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Trinity Public Policy and Law Major Wins Prestigious NYC Urban Fellowship

Hartford, Connecticut, May 16, 2018 – In addition to the completion of her 121-page senior thesis and graduation from Trinity College coming up in just a few days, Haley Dougherty, Class of 2018, is celebrating having been awarded a prestigious New York City Urban Fellowship for 2018–19. She is one of 25 young women and men selected from approximately 300 applicants from around the nation to participate in the program, which describes itself as “designed to introduce America’s finest college students and graduates to local government and public service.”

New York City’s Urban Fellows Program is a highly selective, nine-month fellowship that combines work in mayoral offices and city agencies with volunteer service opportunities and a seminar series that explores current urban issues impacting public policy. In June, Dougherty will visit a range of New York City agencies to participate in extensive interviewing before receiving her fellowship assignment, to begin in September.

The daughter of a retired New York City firefighter, Dougherty said she learned early on the principles of civic responsibility and public service. During her college search, she knew she was interested in majoring in public policy and law. “I ended up picking Trinity partly because of its location in a capital city,” she said. “I was interested in government and saw there would be a lot of opportunities in Hartford for studying public policy.”

Her first-year seminar, “Slavery, Property, Piracy,” with Assistant Professor of Political Science Isaac Kamola, proved an ideal introduction to Hartford and its place in history. “We took the bus downtown to the Old State House, where we talked about Connecticut’s history right where it happened, including the Amistad [slave ship] case, which was tried in that courthouse in 1839.” In her second year at Trinity, she served as Kamola’s seminar mentor for the next group of first-year students taking the class.

Dougherty had valuable internship experiences, including serving as a legal intern at the downtown Hartford office of Connecticut Attorney General George Jepsen during her sophomore year. She also spent summers at home on Long Island, completing internships with the Office of U.S. Senator Charles E. Schumer, at the U.S. Attorney’s Office for the Eastern District of New York, and at the Holocaust Memorial and Tolerance Center of Nassau County.

On campus, she joined Trinity’s residentially based volunteer community, Praxis, working alongside fellow students and local residents to clean a nearby park and to build a home down the street with Habitat for Humanity. These volunteer experiences helped prepare her for an opportunity she pursued junior year while studying at England’s University of Oxford. There, she volunteered as a researcher at the OxPolicy think tank, helping evaluate international trials of the Housing First approach to tackling long-term homelessness. Back at Trinity this past fall, she became involved with the Trinity Homelessness Project, a group on campus that volunteers at a city emergency shelter.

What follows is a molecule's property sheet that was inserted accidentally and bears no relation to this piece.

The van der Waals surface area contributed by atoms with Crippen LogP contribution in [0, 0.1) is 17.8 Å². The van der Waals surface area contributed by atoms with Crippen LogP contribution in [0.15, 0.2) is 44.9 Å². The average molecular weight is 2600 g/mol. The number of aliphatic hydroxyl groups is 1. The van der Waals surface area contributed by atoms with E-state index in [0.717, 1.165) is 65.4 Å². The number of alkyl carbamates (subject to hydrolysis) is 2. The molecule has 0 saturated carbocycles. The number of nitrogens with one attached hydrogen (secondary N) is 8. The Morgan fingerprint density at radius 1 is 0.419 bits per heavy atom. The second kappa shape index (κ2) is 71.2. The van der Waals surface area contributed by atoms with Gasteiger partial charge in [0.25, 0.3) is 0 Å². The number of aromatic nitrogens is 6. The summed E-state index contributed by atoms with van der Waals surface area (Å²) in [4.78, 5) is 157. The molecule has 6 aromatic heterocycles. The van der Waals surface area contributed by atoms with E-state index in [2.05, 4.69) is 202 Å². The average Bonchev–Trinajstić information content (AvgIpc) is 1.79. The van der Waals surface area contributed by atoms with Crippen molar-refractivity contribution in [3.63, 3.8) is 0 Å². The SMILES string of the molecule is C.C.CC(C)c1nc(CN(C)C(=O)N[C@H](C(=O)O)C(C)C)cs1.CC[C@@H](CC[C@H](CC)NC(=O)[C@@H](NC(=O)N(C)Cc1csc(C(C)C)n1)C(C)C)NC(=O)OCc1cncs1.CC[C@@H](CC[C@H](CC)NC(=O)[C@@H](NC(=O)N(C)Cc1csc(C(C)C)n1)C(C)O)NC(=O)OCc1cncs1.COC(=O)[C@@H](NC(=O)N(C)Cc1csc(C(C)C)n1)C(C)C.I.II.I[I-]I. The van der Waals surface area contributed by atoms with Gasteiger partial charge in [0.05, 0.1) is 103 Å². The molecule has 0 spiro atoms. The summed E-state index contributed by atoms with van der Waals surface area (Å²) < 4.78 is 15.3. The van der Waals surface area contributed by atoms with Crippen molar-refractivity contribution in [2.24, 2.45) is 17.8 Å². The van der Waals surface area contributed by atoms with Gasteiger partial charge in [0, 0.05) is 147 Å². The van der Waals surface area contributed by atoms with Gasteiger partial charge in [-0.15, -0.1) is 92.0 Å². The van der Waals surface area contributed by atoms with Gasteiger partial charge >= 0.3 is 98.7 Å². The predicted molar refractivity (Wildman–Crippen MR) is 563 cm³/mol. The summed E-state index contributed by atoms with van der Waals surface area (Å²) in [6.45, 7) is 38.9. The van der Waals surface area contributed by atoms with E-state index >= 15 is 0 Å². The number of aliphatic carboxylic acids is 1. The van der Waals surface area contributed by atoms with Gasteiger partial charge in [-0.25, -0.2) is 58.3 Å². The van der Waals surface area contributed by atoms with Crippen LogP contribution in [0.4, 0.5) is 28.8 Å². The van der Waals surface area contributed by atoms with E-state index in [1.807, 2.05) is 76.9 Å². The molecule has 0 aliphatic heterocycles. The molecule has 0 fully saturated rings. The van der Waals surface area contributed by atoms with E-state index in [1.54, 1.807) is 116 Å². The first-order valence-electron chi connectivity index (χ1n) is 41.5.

Dougherty also logged many hours of research work, as a research assistant to professors in the Political Science and History Departments, and as a member of one of the first teams at the Liberal Arts Action Lab, a community-based program recently launched by Trinity with Capital Community College that is located at Trinity’s new downtown space at 10 Constitution Plaza.

“The ethos of the Action Lab is working with a community partner and producing something of value to the city and the city’s residents,” said Dougherty, whose team worked with City Councilwoman Wildaliz Bermudez (Trinity alumna, Class of 2004), conducting surveys and focus groups and developing messaging around the program known as PILOT (payment in lieu of taxes) to explain its benefits to both the city of Hartford and to all Connecticut residents. The team created a PILOT Messaging website to detail project goals, research methods, results, and proposed actions.

Dougherty noted that she had several interviews for job and fellowship opportunities in recent months and observed, “In every interview, I have talked about the Action Lab experience because with every position, they are seeking someone with proven experience working on a team.”

In preparing to begin her fellowship, Dougherty said she anticipates she will draw upon many of the lessons and experiences she has been engaged in during the past four years. She has exchanged emails and spoken by phone with Trinity alumna Salima Etoka, Class of 2015, a recent NYC Urban Fellow, who is now working as a program manager at an organization promoting affordable homeownership in New York City. Those conversations have further amplified Dougherty’s excitement about her post-graduation plans.

“The Urban Fellows Program offers a unique opportunity to immerse myself in the realities of public service,” said Dougherty. “I believe that government policies represent a society’s conscience, and local government often has the most immediate impact on the lives of its constituents. I can’t wait to begin this fellowship.”

Founded in Hartford, Connecticut, in 1823, Trinity College ( is an independent, nonsectarian liberal arts college with more than 2,200 students from 45 states and 67 countries. It is home to the eighth-oldest chapter of Phi Beta Kappa in the United States. The faculty and alumni include recipients of the Pulitzer Prize, the MacArthur award, Guggenheims, Rockefellers, and other national academic awards. Trinity students integrate meaningful academic and leadership experience at all levels on the college’s celebrated campus, in the capital city of Hartford, and in communities all over the world.